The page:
Keith Mabbut in an intrepid journalist gone tame. From breaking a water poisoning story and making a wealth of enemies in the process to writing an oil company’s official history without any mention of the environmental disasters it has caused, it’s fair to say that in middle age the fire in Keith’s belly is sputtering somewhat. He is estranged from his wife, he’s always letting his grown-up children down and he has never had the success he hoped for in his career. But then, as he settles down to finally write his big novel, Mabbut gets an unlikely commission. A biography of the elusive Hamish Melville, his environmental hero. It’s a dream come true but Mabbut’s investigative nose is suddenly twitching. Is there something fishy about his commissioners?
Michael Palin’s The Truth is a story of second chances. His protagonist Mabbut is prickly, proud, and frustrating at times. A little bit of a pedant, he’s hard to warm to at first but he ultimately wins you over. The best parts of this book are those where he’s travelling India in search of Melville. Of course, Palin knows how to write a travelogue. Travelling also frees Mabbut from his dull daily life and some of the most irritating aspects of his personality.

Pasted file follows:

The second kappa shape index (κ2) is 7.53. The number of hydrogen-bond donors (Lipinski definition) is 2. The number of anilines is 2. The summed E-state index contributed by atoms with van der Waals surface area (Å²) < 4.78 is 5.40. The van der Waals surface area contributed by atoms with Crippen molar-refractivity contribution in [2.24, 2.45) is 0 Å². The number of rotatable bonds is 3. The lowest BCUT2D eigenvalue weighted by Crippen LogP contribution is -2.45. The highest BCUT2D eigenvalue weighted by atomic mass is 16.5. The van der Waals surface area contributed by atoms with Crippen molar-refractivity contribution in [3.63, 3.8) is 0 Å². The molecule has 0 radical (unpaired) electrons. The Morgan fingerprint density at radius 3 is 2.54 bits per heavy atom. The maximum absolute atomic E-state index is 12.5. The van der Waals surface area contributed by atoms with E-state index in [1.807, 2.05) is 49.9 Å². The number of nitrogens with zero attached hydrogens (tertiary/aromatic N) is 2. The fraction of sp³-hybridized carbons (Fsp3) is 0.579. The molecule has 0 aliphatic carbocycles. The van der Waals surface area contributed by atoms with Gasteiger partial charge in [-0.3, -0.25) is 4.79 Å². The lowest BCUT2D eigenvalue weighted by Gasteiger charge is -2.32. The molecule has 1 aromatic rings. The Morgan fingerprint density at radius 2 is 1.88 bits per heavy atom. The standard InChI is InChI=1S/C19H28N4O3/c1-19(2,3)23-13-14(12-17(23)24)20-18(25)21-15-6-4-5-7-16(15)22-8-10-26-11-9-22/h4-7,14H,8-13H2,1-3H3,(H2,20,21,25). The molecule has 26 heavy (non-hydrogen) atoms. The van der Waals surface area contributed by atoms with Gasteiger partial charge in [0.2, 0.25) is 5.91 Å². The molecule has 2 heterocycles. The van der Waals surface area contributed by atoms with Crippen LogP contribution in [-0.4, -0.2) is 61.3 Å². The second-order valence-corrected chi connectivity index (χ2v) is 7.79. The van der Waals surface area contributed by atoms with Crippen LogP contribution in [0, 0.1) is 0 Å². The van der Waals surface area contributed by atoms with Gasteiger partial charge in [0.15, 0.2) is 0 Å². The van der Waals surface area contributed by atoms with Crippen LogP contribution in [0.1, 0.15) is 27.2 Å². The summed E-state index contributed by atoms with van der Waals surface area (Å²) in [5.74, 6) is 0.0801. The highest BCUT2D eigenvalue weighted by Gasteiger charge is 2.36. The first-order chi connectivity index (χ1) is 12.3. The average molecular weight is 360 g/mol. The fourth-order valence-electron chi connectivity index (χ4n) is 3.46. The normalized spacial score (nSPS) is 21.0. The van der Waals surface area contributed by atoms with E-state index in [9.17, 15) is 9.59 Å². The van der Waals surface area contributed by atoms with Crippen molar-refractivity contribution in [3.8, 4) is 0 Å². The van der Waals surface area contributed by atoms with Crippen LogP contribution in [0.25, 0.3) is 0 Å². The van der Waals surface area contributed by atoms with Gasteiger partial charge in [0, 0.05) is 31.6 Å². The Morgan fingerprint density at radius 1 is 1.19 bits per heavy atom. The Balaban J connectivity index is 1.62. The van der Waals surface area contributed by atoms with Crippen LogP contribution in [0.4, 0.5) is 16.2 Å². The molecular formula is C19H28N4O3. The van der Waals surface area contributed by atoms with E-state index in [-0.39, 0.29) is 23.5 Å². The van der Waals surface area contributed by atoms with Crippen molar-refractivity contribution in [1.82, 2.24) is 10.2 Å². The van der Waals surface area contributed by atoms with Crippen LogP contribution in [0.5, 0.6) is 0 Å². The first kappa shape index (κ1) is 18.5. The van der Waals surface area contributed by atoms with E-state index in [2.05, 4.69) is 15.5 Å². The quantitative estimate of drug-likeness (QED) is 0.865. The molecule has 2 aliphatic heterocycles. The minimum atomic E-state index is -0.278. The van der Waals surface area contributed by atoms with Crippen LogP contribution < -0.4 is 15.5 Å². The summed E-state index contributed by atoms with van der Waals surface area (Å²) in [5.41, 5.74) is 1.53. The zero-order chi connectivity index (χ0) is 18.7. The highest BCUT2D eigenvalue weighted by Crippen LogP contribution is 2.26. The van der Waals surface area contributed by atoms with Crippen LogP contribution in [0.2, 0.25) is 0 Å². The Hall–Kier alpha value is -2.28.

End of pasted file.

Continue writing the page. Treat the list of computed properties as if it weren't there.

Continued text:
In terms of review, I wasn’t bowled over by the book – it is, as it says on the back, ‘a very good story, very well told’ but I could never really love Mabbut enough to get any more involved in it than that. There were also a few small pieces in the jigsaw that seemed to have been left unresolved: is Stella secretly struggling with a serious illness? Is Shiraj really what he appears to be?
So although I enjoyed reading The Truth, it does fall between three excellent books in my reading calendar, and it is therefore getting graded on a curve. (Sorry Michael. Pole to Pole is still one of my favourite things of all-time.) A very readable book but not necessarily one to snatch from a bookshop at the earliest possible opportunity.